The Astro Pi project sees experiments, written by school children running on real Raspberry Pis. This might not seem very exciting until you hear where those Raspberry Pis are located, the International Space Station, in orbit high above the Earth.
Launched, literally, in December 2015 via the Principia mission, Astro Pi began when UK astronaut Sir Tim Peake took two Raspberry Pi B+, Pi cameras and Sense HAT add-on boards enclosed in aluminum chassis designed to manage the Raspberry Pi thermals to the ISS. The two Astro Pi computers, affectionately named Izzy and Ed were able to measure temperatures, humidity, air pressure, orientation and acceleration forces thanks to the Sense HATs plethora of onboard sensors. These two Raspberry Pi were used in multiple experiments since 2015, but the B+ models inside were getting a bit long in the tooth.
Fast forward to 2021 and the International Space Station is getting an upgrade with Astro Pi Mark II. Two Raspberry Pi 4 8GB boards are being sent to replace the older models. Inside the familiar looking 6063-grade aluminum is the Raspberry Pi 4, the Sense HAT and two extra additions. The official Raspberry Pi HQ camera, and a Google Coral machine learning accelerator. On its own the Raspberry Pi 4 is quite a capable machine, but with Google Coral machine learning projects will get an extra boost in performance, including real-time image processing.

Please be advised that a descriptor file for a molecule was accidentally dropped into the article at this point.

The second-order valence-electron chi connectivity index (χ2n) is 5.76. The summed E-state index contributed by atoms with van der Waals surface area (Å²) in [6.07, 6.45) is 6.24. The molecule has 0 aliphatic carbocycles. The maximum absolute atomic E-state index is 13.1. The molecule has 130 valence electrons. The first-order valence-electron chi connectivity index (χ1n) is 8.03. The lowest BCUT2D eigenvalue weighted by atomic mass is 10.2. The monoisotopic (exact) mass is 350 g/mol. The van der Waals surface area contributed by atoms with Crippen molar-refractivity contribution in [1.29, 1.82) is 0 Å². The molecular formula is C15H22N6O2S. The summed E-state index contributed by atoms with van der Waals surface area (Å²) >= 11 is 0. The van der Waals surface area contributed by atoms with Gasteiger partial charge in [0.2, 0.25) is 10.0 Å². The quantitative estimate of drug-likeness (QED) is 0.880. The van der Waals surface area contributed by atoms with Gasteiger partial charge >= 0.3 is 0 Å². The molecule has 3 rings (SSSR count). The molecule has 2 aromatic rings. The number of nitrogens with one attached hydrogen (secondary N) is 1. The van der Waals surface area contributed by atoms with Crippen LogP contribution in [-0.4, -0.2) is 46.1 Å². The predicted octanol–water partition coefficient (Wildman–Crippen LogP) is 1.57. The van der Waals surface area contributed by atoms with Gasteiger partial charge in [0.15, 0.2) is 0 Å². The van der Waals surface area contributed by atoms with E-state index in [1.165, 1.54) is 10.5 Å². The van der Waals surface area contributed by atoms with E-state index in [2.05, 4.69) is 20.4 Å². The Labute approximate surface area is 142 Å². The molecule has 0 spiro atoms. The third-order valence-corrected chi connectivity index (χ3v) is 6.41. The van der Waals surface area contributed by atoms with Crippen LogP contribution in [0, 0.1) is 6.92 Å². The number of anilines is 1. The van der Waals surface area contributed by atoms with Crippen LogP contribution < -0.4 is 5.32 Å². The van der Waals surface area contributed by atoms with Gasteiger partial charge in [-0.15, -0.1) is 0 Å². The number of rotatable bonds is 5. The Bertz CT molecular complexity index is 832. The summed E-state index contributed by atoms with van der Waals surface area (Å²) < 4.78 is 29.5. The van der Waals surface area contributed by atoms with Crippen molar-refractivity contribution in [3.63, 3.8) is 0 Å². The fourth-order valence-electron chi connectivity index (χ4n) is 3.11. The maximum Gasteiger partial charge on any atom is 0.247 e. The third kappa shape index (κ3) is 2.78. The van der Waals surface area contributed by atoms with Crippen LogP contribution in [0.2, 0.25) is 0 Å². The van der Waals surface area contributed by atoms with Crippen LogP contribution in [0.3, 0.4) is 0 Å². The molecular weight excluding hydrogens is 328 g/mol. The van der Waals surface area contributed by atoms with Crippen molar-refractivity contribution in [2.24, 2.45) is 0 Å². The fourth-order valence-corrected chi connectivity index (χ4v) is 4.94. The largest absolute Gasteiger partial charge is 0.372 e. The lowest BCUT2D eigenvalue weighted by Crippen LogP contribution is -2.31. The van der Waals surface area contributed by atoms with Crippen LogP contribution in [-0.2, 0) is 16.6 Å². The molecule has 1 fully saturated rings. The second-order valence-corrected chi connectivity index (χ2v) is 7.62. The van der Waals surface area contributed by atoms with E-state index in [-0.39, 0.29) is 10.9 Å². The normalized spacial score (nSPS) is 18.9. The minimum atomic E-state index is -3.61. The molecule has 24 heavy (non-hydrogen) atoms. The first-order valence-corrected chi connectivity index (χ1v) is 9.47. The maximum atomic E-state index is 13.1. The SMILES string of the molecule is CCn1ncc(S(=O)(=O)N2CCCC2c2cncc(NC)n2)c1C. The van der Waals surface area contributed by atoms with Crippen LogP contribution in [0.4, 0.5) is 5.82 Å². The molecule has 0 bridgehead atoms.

Back here on terra firma, we can perform our own experiments and learn how to use the Sense HAT in our projects, so let’s get ready to blast off another “stellar” project.
Getting to know the Sense HAT
Astro Pi is powered by the Sense HAT, a first party accessory which provides a plethora of sensors, contained in a HAT (see our list of best Raspberry Pi HATs). On the Sense HAT, we have sensors for temperature, humidity, air pressure, pretty common sensors used in many projects. But what the Sense HAT brings is a combined accelerometer, magnetometer and gyroscope. A single joystick, located in the bottom right of the board is used as input, mimicking keyboard cursor keys. The most noticeable feature of the Sense HAT is a large 8 x 8 matrix of RGB LEDs that can be used to scroll text, show colors and create basic animations.